The Razer Cynosa Chroma is a very affordable membrane gaming keyboard that isn’t fresh on the market. It came into my hands by accident, and I thought, why not try it and share my experiences with you. Let’s see how it behaves in the conditions of fierce competition and whether it is still worth recommending.
I recently wrote about affordable keyboards that you can find for under $ 50. In this price segment, you can find a keyboard with great features.
Razer has focused on making gaming equipment for years, creating a severe reputation in gaming circles. Usually, every Razer product comes with a higher price, so finding a budget option isn’t easy. Now, Razer Cynosa Chroma is precisely in that category.
Table of Contents
Razer Cynosa Chroma
Design & Build
Razer Cynosa Chroma is a full-size keyboard with 104 keys with a simple design. Unfortunately, Cynosa Chroma doesn’t come in a smaller format, such as TKL (tenkeyless). The keyboard case is solid plastic made. I didn’t notice many twists and crunching worth mentioning during use. Also, it’s not too heavy (2.09 lbs) and doesn’t seem cheap, even though it has that traditional look.
Cynosa Chroma doesn’t have some advanced and already standard options like;
- volume control wheel and separate media buttons,
- braided USB-C power cord,
- USB pass-through port,
- mechanical switches.
But since this is Razer’s entry-level model, you shouldn’t expect anything more. If there were no RGB lighting and logo on the front, you wouldn’t notice a Razer product. Keycaps are double-shot ABS, which is better quality than regular ABS, but they aren’t at the PBT level. They should not wear out and fade quickly, although I can see that they are still a magnet for fingerprints.
The space bar rattles slightly, but it’s not scary for most users.
Of course, Razer didn’t install its mechanical switches at this price but reached a cheaper membrane alternative. Since the Razer Cynosa Chroma is a membrane keyboard, it uses rubber-dome switches that don’t require much power to activate instead of mechanical switches. However, the stroke is quite long before the keystroke is registered. This characteristic may affect typing accuracy and may be less responsive when gaming.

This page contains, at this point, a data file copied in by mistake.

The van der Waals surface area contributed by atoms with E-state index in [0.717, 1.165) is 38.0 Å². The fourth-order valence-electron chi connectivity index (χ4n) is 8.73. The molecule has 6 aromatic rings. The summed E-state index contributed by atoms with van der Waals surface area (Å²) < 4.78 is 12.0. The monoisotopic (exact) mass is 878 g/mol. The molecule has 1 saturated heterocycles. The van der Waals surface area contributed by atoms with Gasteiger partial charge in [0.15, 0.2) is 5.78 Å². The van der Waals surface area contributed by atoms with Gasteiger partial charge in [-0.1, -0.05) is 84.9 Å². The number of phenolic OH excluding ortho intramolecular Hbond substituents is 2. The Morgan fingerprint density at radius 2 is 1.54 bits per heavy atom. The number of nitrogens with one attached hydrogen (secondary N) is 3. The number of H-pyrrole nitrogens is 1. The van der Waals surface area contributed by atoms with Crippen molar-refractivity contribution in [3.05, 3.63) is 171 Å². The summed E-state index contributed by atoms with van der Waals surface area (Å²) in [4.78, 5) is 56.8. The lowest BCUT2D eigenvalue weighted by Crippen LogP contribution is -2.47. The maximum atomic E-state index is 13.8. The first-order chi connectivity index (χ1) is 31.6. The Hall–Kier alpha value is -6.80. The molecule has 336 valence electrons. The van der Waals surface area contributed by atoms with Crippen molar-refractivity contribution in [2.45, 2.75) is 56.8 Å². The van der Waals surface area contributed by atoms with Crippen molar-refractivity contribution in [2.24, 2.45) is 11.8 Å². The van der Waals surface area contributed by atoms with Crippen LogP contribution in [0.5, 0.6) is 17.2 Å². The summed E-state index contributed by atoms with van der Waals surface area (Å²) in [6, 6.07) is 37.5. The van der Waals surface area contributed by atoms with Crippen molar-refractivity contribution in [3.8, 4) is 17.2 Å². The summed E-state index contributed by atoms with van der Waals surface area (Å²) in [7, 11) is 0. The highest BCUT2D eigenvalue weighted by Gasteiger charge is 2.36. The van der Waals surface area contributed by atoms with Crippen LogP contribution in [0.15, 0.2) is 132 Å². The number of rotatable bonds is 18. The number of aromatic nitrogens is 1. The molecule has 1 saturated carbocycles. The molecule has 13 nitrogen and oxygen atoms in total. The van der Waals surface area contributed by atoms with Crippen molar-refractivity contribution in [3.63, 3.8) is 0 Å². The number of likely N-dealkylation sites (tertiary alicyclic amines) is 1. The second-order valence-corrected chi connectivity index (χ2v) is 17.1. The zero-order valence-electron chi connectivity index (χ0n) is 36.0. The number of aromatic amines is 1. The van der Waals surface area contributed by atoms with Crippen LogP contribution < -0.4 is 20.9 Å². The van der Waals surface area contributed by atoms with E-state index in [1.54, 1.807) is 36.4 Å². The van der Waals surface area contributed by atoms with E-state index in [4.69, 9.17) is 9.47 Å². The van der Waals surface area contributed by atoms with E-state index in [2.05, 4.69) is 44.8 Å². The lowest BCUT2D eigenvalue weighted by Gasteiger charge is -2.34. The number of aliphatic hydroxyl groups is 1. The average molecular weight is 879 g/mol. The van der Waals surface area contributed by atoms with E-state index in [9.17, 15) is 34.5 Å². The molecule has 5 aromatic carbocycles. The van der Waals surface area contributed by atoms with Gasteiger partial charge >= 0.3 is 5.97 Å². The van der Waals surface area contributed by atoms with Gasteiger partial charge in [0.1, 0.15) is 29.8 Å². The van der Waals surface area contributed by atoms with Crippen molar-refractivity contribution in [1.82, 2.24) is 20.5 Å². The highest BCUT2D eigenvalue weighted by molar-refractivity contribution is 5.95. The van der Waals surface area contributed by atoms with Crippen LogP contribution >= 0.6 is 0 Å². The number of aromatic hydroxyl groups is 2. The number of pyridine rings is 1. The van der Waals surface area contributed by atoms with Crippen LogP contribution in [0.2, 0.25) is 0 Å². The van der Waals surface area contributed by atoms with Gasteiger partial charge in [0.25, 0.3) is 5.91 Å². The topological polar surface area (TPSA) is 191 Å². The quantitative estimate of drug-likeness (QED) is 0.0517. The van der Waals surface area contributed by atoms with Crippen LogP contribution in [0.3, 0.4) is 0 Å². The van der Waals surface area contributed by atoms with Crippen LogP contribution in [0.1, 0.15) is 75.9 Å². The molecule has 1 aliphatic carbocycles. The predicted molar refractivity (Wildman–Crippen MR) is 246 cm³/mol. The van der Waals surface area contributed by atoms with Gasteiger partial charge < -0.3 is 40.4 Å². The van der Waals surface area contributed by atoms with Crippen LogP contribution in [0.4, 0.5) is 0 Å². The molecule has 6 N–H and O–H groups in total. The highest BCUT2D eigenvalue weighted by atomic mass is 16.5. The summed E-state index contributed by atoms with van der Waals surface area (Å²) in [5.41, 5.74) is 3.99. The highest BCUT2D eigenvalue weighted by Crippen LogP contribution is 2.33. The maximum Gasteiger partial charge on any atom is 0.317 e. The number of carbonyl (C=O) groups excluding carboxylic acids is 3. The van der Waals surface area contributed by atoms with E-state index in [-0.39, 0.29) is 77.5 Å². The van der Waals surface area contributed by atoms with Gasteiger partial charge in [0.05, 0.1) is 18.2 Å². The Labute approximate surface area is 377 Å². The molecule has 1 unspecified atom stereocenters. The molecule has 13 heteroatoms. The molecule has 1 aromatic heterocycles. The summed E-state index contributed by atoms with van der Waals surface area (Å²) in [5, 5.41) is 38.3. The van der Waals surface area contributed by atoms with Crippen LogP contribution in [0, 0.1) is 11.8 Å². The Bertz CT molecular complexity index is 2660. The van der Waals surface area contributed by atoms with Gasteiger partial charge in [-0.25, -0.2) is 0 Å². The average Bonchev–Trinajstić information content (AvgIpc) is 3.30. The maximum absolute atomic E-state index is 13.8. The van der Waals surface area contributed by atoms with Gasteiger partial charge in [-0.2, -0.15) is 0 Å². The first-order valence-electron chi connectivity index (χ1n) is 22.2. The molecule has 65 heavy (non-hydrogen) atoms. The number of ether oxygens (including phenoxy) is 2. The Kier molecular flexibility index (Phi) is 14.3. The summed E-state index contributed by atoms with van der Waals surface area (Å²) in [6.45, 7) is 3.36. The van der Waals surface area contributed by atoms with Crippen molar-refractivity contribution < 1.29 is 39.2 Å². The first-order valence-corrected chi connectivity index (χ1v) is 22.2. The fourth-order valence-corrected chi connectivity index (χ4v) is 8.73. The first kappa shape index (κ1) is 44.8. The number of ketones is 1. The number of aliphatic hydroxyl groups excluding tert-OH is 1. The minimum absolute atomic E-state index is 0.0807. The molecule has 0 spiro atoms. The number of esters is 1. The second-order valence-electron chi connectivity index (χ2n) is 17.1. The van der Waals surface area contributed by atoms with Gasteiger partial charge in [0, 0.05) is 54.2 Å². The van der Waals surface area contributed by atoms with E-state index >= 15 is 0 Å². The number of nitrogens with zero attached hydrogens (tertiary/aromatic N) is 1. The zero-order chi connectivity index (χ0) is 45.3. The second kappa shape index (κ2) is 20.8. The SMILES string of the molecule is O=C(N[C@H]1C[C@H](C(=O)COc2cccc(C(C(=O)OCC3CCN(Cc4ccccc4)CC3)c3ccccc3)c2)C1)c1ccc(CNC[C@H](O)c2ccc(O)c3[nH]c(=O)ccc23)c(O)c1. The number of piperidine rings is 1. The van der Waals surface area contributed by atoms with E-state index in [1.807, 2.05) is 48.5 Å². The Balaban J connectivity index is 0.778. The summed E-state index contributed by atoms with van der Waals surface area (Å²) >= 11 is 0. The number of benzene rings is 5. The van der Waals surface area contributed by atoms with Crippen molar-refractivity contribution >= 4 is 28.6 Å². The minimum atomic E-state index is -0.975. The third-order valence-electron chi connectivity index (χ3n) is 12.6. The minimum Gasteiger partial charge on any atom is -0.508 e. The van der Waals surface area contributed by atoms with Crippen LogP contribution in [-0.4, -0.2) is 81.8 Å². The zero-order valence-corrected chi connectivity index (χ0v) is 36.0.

The typing experience is roughly at the level of an office keyboard, neither better nor worse. Although rubber dome switches are easy to type on, they can seem a little mushy if you’re used to mechanical keyboards.
Equipment & Support
You get a Razer Cynosa Chroma keyboard, Razer stickers, and a user guide in a spartan package. Although there are no special media keys, Cynosa has shortcuts to control the media and backlight intensity. You can do all other settings through the solid Razer Synapse 3 software.
Through software, you can adjust the RGB backlight of each key individually and program each key as desired. Unfortunately, Razer Cynosa Chroma doesn’t have a built-in memory on board, so all settings are stored inside the software, which must work in the background. This minus can be a problem if you carry the keyboard to another computer and transfer your profiles.
In that case, you need to open an account through Razer Synapse software and access your profiles via the cloud.
If you have had contact with a membrane keyboard before, you will not need to get used to this, unlike the mechanical one. If you switch from mechanical to membrane, you will feel a big difference because membrane keyboards lack feedback for each key pressed.
I consider myself a hard-core player on a mechanical keyboard, and here everything somehow seems a little mushy with rubber dome switches. This keyboard will be good enough for ordinary users and occasional gamers, especially if they didn’t work on the mechanical before this keyboard.
With Cynosa Chroma, Razer tries to please the average gamer with a few features implemented. However, the keyboard doesn’t stand out in design and typing from some average gaming keyboard.
I can recommend Cynosa Chroma only to fans of the Razer brand and those on a thin budget who occasionally want to game. It will look quite decent on your desk with RGB lighting and some affordable mouse under $ 50. Also, you can already find quality mechanical keyboards under $ 50 and slightly better ones under $ 100.
If you have any additional questions, don’t hesitate to leave a comment.